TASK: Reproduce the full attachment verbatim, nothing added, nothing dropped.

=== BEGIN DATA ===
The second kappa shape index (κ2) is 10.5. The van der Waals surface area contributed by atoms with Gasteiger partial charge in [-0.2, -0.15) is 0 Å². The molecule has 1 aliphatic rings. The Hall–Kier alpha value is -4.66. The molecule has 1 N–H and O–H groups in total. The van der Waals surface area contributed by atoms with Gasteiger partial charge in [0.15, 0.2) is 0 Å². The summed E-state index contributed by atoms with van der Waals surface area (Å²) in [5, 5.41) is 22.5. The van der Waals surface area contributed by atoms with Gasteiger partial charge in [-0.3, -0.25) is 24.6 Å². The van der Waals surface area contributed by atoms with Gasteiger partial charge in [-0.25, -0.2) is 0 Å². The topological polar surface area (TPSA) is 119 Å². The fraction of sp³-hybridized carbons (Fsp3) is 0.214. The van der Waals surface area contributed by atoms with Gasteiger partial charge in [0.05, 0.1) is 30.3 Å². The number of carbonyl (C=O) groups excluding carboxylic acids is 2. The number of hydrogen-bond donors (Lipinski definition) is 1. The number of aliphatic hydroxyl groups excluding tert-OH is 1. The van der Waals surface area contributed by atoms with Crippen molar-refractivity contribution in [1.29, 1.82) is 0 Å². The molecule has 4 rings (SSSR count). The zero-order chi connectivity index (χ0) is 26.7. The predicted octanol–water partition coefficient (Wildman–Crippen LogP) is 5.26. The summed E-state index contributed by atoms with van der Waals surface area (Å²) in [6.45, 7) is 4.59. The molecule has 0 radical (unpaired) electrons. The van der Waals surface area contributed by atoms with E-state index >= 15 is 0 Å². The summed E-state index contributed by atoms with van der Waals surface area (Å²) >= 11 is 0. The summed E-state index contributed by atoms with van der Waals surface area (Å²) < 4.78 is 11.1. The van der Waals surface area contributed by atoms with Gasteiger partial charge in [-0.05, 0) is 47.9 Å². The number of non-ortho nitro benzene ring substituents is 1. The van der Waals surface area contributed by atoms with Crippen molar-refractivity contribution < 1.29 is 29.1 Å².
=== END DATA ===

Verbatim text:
The second kappa shape index (κ2) is 10.5. The van der Waals surface area contributed by atoms with Gasteiger partial charge in [-0.2, -0.15) is 0 Å². The molecule has 1 aliphatic rings. The Hall–Kier alpha value is -4.66. The molecule has 1 N–H and O–H groups in total. The van der Waals surface area contributed by atoms with Gasteiger partial charge in [0.15, 0.2) is 0 Å². The summed E-state index contributed by atoms with van der Waals surface area (Å²) in [5, 5.41) is 22.5. The van der Waals surface area contributed by atoms with Gasteiger partial charge in [-0.3, -0.25) is 24.6 Å². The van der Waals surface area contributed by atoms with Gasteiger partial charge in [-0.25, -0.2) is 0 Å². The topological polar surface area (TPSA) is 119 Å². The fraction of sp³-hybridized carbons (Fsp3) is 0.214. The van der Waals surface area contributed by atoms with Gasteiger partial charge in [0.05, 0.1) is 30.3 Å². The number of carbonyl (C=O) groups excluding carboxylic acids is 2. The number of hydrogen-bond donors (Lipinski definition) is 1. The number of aliphatic hydroxyl groups excluding tert-OH is 1. The van der Waals surface area contributed by atoms with Crippen molar-refractivity contribution in [1.29, 1.82) is 0 Å². The molecule has 4 rings (SSSR count). The zero-order chi connectivity index (χ0) is 26.7. The predicted octanol–water partition coefficient (Wildman–Crippen LogP) is 5.26. The summed E-state index contributed by atoms with van der Waals surface area (Å²) in [6.45, 7) is 4.59. The molecule has 0 radical (unpaired) electrons. The van der Waals surface area contributed by atoms with E-state index >= 15 is 0 Å². The summed E-state index contributed by atoms with van der Waals surface area (Å²) >= 11 is 0. The summed E-state index contributed by atoms with van der Waals surface area (Å²) < 4.78 is 11.1. The van der Waals surface area contributed by atoms with Gasteiger partial charge in [-0.05, 0) is 47.9 Å². The number of non-ortho nitro benzene ring substituents is 1. The van der Waals surface area contributed by atoms with Crippen molar-refractivity contribution < 1.29 is 29.1 Å².